Duke Energy, Microsoft and Accenture announced a new collaboration to develop a solution encompassing artificial intelligence, cloud computing and satellite data, aimed at monitoring the methane emissions of natural gas distribution systems.
According to Duke, the new platform will augment the company’s 2030 goal, providing near-real-time data collection, enabling the rapid identification and repair of methane leaks.
Brian Weisker, Senior Vice President and Chief Operations Officer, Natural Gas at Duke Energy, said:
“This platform will re-imagine how natural gas local distribution companies calculate methane emissions and perform leak surveys and improve the expediency in which leaks may be repaired, resulting in dramatically lower methane emissions. The current industry standard uses calculated data to report methane emissions, which leaves room for inaccuracies when it comes to actual methane levels.”
According to the EPA, methane accounts for approximately 10% of all human-generated greenhouse gas (GHG) emissions in the U.S. , with natural gas and petroleum systems representing 30% of the total. Last year, Duke set a goal to reach net zero methane emissions in its natural gas business by 2030 as one of the company’s key Environmental criteria consider how a company performs as a steward of nature. sustainability commitments.
The Microsoft Azure cloud computing-based platform will track and prioritize data from multiple sources, including satellites, fixed-wing aircraft and ground-level sensing technology. Accenture, and its joint venture with Microsoft, Avanade, will help design the system, utilizing its experience in analytics, artificial intelligence and cloud computing.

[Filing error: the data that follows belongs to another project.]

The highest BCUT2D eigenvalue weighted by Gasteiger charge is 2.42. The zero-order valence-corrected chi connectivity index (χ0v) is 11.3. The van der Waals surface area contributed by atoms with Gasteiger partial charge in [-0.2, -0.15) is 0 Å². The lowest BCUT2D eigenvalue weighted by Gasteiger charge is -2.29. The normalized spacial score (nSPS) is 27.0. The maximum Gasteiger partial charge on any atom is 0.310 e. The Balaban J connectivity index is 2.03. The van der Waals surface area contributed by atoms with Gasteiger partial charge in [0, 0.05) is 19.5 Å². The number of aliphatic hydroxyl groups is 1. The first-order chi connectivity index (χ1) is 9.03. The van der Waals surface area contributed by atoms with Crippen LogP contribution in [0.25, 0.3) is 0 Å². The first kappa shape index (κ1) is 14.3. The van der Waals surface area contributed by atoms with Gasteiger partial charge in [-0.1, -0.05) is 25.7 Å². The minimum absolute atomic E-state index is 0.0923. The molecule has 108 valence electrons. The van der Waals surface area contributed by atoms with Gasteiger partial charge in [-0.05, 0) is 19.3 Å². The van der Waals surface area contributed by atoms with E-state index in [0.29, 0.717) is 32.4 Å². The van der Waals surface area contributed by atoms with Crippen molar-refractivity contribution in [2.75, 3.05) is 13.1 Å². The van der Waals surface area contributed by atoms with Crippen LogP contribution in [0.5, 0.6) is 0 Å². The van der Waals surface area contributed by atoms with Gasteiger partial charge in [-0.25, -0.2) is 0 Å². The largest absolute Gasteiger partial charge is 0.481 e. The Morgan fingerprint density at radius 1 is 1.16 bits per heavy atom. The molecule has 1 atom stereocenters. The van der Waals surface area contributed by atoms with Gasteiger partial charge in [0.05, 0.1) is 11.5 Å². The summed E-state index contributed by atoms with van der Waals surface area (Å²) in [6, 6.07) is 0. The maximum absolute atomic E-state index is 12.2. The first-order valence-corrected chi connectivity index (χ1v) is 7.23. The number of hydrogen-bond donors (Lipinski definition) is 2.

Mark Schuler, Managing Director in Accenture’s utilities practice, said:
“Our work with Duke Energy and Microsoft demonstrates how technology, innovation and artificial intelligence can help address sustainability challenges. Together, we can show others how to achieve their sustainability goals and make it an integral part of delivering value for all stakeholders, and not as one-off practices.”
Darryl Willis, Microsoft Corporate Vice President of Energy and Sustainability, added:
“We are looking forward to contributing to this collaboration with Duke Energy, Accenture and Avanade in supporting Duke Energy’s progress to net-zero methane by 2030. This is a great example of innovation and collaboration coming together to enable industries to more accurately detect, calculate and report on emissions and take action.”
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